NASA SBIR 2004 Solicitation


PROPOSAL NUMBER: 04 S5.02-8939
SUBTOPIC TITLE: Mars In Situ Robotics Technology
PROPOSAL TITLE: AGATE: Autonomous Go and Touch Exploration

SMALL BUSINESS CONCERN (Name, E-mail, Mail Address, City/State/Zip, Phone)
715 W. Michigan Ave.
Urbana, IL 61801-4841

PRINCIPAL INVESTIGATOR/PROJECT MANAGER (Name, E-mail, Mail Address, City/State/Zip, Phone)
Michael Seelinger
715 W. Michigan Ave.
Urbana, IL 61801-4841

The innovation (AGATE, for Autonomous Go And Touch Exploration) will enable single-sol "go and touch" instrument placement from distances of up to five meters for scientific exploration rovers. It will reduce the number of sols required to examine objects of scientific interest, while increasing the accuracy of instrument placement relative to visually-specified targets. AGATE, based on the proposing firm's patented MCSM control algorithm, is innovative in providing, for the first time, stereo-vision based precision control of the mobile base of the rover and the onboard robotic arm relative to a visually-specified target. This provides a significant advantage over current MER technology since the new system will automatically compensate for wheel slippage and kinematic inaccuracy in order to ensure accurate placement of the instrument relative to that target. The algorithm will use the NASA-JPL standard CAHVOR stereo-camera model used on the Sojourner, Spirit, and Opportunity rovers. A key element of the innovation will be the capability of autonomous, precise, and robust transfer of target information from the navigation cameras (used for long-range) to the front hazard cameras (used for positioning the robotic arm). In the commercial market, AGATE will enable a vision-guided forklift to engage autonomously pallets located on high shelves.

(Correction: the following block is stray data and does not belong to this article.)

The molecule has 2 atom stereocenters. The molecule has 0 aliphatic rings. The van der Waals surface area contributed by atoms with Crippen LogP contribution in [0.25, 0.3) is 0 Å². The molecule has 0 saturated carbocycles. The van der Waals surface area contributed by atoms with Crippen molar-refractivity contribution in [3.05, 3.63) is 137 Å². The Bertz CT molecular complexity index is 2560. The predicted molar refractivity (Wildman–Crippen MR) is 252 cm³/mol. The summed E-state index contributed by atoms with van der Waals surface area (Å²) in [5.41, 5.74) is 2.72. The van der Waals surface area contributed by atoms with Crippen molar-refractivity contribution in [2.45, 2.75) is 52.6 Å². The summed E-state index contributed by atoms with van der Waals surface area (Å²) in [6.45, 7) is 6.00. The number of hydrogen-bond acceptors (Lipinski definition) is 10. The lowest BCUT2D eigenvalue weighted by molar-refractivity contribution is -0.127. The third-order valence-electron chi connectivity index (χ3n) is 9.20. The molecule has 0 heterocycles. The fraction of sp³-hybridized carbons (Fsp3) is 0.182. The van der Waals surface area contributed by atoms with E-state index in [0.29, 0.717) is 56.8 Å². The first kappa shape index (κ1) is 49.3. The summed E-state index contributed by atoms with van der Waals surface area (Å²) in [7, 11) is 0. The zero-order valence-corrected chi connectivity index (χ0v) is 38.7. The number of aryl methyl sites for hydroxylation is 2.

AGATE will enable high precision mobile manipulation from distances of on the order of five meters and will be applicable to a variety of NASA applications, most directly on planetary exploration rovers. AGATE high precision go and touch capability will allow more science to be accomplished in the same number of sols by ensuring accurate placement of the instrument relative to the visually-specified targets. AGATE will allow for graceful system degradation by allowing the system to continue operating even with a reduced number of degrees of freedom. AGATE would also benefit assembly and maintenance tasks requiring mobile manipulation.

AGATE will enable computer-controlled forklifts to engage pallets located atop high shelves by providing the means for transferring visual target information from cameras on the forklift body to cameras attached to the forks. The AGATE system could be added to commercially available AGV (automatically guided-vehicle systems) enabling them to engage as-located pallets instead of relying on pallets prepositioned at precise, known locations. AGATE could be integrated onto standard forklifts as an operator-assist for engaging pallets located on high shelves. AGATE could also be used to control other commercial mobile manipulators, such as backhoes, cherry-pickers, etc.